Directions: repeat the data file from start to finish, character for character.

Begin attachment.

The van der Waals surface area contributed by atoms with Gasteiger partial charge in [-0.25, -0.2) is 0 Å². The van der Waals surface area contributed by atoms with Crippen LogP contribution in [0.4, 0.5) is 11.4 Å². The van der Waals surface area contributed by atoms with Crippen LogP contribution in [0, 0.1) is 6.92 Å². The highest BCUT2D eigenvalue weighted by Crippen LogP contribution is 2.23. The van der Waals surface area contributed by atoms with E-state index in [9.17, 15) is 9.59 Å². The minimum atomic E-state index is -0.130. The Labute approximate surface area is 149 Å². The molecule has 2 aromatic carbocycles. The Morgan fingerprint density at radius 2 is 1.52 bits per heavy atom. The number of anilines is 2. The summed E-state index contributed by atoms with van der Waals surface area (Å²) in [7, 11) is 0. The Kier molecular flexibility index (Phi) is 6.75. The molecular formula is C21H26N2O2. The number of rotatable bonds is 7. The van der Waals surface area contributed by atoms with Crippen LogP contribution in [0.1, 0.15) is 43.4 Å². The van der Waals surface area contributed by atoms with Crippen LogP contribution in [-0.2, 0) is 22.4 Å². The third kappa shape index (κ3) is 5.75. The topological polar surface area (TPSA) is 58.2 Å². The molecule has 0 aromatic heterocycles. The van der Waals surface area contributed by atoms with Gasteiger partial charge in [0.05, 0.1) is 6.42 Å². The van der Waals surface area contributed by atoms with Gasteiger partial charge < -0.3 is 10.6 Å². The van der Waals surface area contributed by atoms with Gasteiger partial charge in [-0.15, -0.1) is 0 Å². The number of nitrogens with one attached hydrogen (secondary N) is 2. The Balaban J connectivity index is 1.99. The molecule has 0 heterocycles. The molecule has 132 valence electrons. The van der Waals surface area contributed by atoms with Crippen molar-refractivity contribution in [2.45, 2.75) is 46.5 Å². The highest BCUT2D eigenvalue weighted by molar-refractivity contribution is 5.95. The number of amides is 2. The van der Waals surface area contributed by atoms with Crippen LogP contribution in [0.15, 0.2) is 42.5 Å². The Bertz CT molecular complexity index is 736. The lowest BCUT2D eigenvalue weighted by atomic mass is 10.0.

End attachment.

The van der Waals surface area contributed by atoms with Gasteiger partial charge in [-0.25, -0.2) is 0 Å². The van der Waals surface area contributed by atoms with Crippen LogP contribution in [0.4, 0.5) is 11.4 Å². The van der Waals surface area contributed by atoms with Crippen LogP contribution in [0, 0.1) is 6.92 Å². The highest BCUT2D eigenvalue weighted by Crippen LogP contribution is 2.23. The van der Waals surface area contributed by atoms with E-state index in [9.17, 15) is 9.59 Å². The minimum atomic E-state index is -0.130. The Labute approximate surface area is 149 Å². The molecule has 2 aromatic carbocycles. The Morgan fingerprint density at radius 2 is 1.52 bits per heavy atom. The number of anilines is 2. The summed E-state index contributed by atoms with van der Waals surface area (Å²) in [7, 11) is 0. The Kier molecular flexibility index (Phi) is 6.75. The molecular formula is C21H26N2O2. The number of rotatable bonds is 7. The van der Waals surface area contributed by atoms with Crippen LogP contribution in [0.1, 0.15) is 43.4 Å². The van der Waals surface area contributed by atoms with Crippen LogP contribution in [-0.2, 0) is 22.4 Å². The third kappa shape index (κ3) is 5.75. The topological polar surface area (TPSA) is 58.2 Å². The molecule has 0 aromatic heterocycles. The van der Waals surface area contributed by atoms with Gasteiger partial charge in [0.05, 0.1) is 6.42 Å². The van der Waals surface area contributed by atoms with Gasteiger partial charge < -0.3 is 10.6 Å². The van der Waals surface area contributed by atoms with Gasteiger partial charge in [-0.15, -0.1) is 0 Å². The number of nitrogens with one attached hydrogen (secondary N) is 2. The Balaban J connectivity index is 1.99. The molecule has 0 heterocycles. The molecule has 132 valence electrons. The van der Waals surface area contributed by atoms with Crippen molar-refractivity contribution in [2.45, 2.75) is 46.5 Å². The highest BCUT2D eigenvalue weighted by molar-refractivity contribution is 5.95. The number of amides is 2. The van der Waals surface area contributed by atoms with Crippen LogP contribution in [0.15, 0.2) is 42.5 Å². The Bertz CT molecular complexity index is 736. The lowest BCUT2D eigenvalue weighted by atomic mass is 10.0.